Every garden needs a bonus or two or three or more and it’s easy to do. Just include perennials and shrubs that have interesting seedheads, otherwise known as deadheads (we could call them The Grateful Dead).

In the middle of November, some perennials and sub-shrubs were still blooming in my garden and the bright red berries of Ilex verticillata gladdened my spirits.

The berries of Ilex verticillata ‘Winter Red’ will last most of the winter, even if encased in ice, if the birds haven’t eaten them.

Astilbe bloomed months ago but I am still enjoying their plumes which strongly thrust above the foliage and will persist through the winter long after the foliage has disappeared.  These plumes consist of ascending arms, appearing to reach for the sky.  The fullest and strongest plumes are found on cultivars of Astilbe chinensis such as ‘Pumila’, ‘Spathsommer’ and ‘Visions’.  The plumes of other Astilbe species are sparser or do not have such stalwart stems.

The strong plumes of Astilbe chinensis ‘Spatsommer’ will last through the winter.

Echinacea purpurea (Coneflower) fills the garden with a multitude of daisy-type flowers from July to October if deadheaded. However, if, as the bloom season ends, you have stopped deadheading and left the bronzy stems and golden brown cones, they will reward you with their slightly pyramidal cones that will be a source of food for the birds. Hopefully, you will also have left some of the black cones of Rudbeckia for your clients and the birds. I do not recommend leaving all of them unless I were growing the Rudbeckia in a fairly wild area where it could seed wantonly.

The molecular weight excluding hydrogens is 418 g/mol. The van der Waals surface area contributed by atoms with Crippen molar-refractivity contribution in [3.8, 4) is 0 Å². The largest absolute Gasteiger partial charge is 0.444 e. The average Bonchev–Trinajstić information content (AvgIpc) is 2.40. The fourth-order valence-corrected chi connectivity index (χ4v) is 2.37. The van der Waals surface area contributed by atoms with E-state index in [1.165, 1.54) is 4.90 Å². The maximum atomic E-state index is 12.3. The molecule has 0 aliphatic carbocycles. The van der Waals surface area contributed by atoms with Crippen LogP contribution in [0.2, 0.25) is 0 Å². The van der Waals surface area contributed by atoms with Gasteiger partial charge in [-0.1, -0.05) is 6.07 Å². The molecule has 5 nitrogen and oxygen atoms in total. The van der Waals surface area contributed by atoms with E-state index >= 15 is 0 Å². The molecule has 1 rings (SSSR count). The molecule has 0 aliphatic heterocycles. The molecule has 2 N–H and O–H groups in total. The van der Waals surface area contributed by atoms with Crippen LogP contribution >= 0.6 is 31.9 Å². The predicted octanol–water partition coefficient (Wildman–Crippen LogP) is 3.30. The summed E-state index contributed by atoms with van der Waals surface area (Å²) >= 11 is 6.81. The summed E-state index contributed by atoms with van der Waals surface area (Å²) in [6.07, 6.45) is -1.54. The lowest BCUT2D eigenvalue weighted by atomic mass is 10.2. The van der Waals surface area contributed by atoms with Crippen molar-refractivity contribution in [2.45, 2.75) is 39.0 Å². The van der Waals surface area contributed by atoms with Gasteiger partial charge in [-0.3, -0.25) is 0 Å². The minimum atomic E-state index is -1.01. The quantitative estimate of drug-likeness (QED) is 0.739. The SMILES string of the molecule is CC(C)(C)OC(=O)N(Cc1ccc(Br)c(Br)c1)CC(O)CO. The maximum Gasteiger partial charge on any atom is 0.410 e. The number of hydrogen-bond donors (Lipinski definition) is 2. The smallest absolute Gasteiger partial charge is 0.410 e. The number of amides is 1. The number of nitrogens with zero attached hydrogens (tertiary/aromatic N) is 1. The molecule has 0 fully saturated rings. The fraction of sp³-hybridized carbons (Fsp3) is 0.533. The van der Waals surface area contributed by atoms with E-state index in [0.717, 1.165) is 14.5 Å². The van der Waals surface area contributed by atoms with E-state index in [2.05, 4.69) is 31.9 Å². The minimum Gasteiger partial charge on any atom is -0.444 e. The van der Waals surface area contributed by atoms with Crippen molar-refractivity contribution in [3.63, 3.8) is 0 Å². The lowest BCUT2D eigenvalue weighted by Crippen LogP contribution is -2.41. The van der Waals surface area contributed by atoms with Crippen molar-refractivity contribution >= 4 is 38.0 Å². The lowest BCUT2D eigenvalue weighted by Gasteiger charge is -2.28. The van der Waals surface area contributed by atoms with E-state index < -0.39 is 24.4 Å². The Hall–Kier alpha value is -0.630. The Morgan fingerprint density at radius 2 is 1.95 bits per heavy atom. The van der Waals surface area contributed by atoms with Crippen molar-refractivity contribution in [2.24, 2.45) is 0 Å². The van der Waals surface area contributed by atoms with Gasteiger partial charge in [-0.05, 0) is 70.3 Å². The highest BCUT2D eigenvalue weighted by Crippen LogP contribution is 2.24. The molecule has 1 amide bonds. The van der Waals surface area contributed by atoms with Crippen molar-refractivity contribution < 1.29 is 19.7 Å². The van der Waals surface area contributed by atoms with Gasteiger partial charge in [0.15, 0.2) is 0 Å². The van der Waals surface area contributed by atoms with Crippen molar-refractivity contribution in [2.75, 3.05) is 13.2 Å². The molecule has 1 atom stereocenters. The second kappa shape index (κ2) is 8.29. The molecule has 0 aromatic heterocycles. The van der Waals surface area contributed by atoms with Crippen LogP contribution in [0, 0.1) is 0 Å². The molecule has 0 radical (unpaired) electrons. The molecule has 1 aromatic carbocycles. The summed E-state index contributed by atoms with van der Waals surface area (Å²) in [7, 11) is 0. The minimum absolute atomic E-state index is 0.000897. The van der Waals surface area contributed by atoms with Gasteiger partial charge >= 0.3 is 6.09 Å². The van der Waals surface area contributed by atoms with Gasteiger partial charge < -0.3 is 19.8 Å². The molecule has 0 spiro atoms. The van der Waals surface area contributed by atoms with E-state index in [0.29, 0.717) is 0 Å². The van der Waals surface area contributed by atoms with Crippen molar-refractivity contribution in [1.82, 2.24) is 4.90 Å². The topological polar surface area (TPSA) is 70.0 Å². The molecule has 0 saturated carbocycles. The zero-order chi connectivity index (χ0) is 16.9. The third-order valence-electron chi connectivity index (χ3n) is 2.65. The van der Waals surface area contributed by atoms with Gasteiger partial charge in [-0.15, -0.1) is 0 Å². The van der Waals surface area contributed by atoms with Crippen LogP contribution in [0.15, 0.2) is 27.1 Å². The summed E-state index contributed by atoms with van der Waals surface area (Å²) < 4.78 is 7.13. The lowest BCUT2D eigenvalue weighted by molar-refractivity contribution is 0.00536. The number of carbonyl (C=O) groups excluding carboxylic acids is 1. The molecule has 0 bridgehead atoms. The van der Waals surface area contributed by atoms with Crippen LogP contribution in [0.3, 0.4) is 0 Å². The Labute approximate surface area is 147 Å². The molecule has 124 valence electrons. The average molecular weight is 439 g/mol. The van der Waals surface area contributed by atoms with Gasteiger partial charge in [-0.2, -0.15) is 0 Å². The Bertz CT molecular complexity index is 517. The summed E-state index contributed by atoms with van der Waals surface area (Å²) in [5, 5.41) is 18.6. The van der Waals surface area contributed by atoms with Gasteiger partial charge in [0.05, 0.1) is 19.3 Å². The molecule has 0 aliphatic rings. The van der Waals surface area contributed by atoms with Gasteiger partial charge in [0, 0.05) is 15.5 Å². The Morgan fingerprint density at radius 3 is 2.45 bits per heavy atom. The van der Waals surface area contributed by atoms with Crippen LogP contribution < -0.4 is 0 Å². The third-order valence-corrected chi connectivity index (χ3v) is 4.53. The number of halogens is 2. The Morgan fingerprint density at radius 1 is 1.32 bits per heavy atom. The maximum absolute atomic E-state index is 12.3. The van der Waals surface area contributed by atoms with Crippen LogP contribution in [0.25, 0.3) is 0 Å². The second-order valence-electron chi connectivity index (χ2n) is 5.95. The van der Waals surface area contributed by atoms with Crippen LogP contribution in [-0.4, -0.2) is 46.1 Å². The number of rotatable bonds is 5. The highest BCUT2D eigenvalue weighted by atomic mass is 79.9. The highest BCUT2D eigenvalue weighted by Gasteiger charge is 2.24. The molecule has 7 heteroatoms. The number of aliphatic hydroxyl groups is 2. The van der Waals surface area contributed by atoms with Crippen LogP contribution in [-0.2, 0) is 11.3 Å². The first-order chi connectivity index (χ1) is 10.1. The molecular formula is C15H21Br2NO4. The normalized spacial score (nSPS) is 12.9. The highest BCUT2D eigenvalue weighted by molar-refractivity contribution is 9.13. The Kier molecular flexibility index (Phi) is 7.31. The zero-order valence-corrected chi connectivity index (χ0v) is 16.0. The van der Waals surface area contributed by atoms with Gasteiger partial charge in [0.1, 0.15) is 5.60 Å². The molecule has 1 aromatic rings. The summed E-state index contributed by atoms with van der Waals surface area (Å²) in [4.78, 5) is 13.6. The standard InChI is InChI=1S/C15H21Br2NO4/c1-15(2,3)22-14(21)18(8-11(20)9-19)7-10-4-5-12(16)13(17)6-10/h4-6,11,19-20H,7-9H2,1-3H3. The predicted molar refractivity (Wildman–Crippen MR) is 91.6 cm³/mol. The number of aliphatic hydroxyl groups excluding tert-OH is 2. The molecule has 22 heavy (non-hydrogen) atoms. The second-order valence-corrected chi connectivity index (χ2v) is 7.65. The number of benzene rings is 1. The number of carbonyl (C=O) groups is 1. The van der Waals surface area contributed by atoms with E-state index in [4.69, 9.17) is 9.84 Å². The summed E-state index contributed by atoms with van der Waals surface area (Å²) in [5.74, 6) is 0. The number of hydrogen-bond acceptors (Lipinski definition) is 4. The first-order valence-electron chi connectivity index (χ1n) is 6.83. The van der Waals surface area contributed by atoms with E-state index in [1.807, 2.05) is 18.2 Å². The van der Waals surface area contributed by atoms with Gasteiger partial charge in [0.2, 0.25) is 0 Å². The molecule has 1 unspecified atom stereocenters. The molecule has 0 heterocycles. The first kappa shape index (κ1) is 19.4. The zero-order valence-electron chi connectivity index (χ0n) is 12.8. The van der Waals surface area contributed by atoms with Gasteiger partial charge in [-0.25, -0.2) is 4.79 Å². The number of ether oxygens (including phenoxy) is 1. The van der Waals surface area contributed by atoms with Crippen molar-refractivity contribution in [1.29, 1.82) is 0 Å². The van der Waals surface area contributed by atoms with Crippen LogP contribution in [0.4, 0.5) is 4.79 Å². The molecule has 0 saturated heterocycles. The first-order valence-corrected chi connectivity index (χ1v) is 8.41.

Birds feast on the seeds of Echinacea deadheads. By mid-December, half of them are already gone .

Eryngium (False Sea Holly), with its mass of small blue prickly flowers from July to September, becomes a sea of silvery-brown, small rounded cones atop a surround of narrow petal-like bracts. If we get an ice storm, the deadheads become unworldly.

The deadheads of Eryngium planum ‘Blaukappe’ resemble little satellites.
Ice-covered Eryngium planum ‘Blaukappe’ deadheads look like something alien.

Allium tuberosum (Garlic Chives) do not bloom until September when their cheerful white heads are most welcome. I have interplanted them with Iris siberica in order to wrest two seasons of bloom from the same space. The Allium seeds are black and keep their hold until well into the winter when the winds disperse them into the garden. The beige open pods stand bravely above the snow until they finally fall over in early spring.  The only drawback is having to dig the seedlings in the spring as they become too numerous. The Iris pods, a taller and larger echo of the Allium pods, stand bravely above the orange fall foliage which adds more color to the fall landscape.

The seedpods of Allium tuberosum are very delicate while those of Iris sibirica are quite sturdy.

Don’t forget the beauty of Clematis which last for a very long time. The seedheads are often delicate, fuzzy pinwheels that tantalize us with memories of summer.

The beautiful seedheads of Clematis ‘Bill Mackenzie’ will last all winter, even if eventually covered with snow.

This array of seedheads is an indication of the diversity of nature as well as a reiteration of variety as a design principle. All of these wonderful seedheads remain as a reminder throughout the winter that the garden and the cycle of life will begin again in the spring. Next year, be sure that you include perennials that have interesting seedheads and forget about the notion of fall cleanup!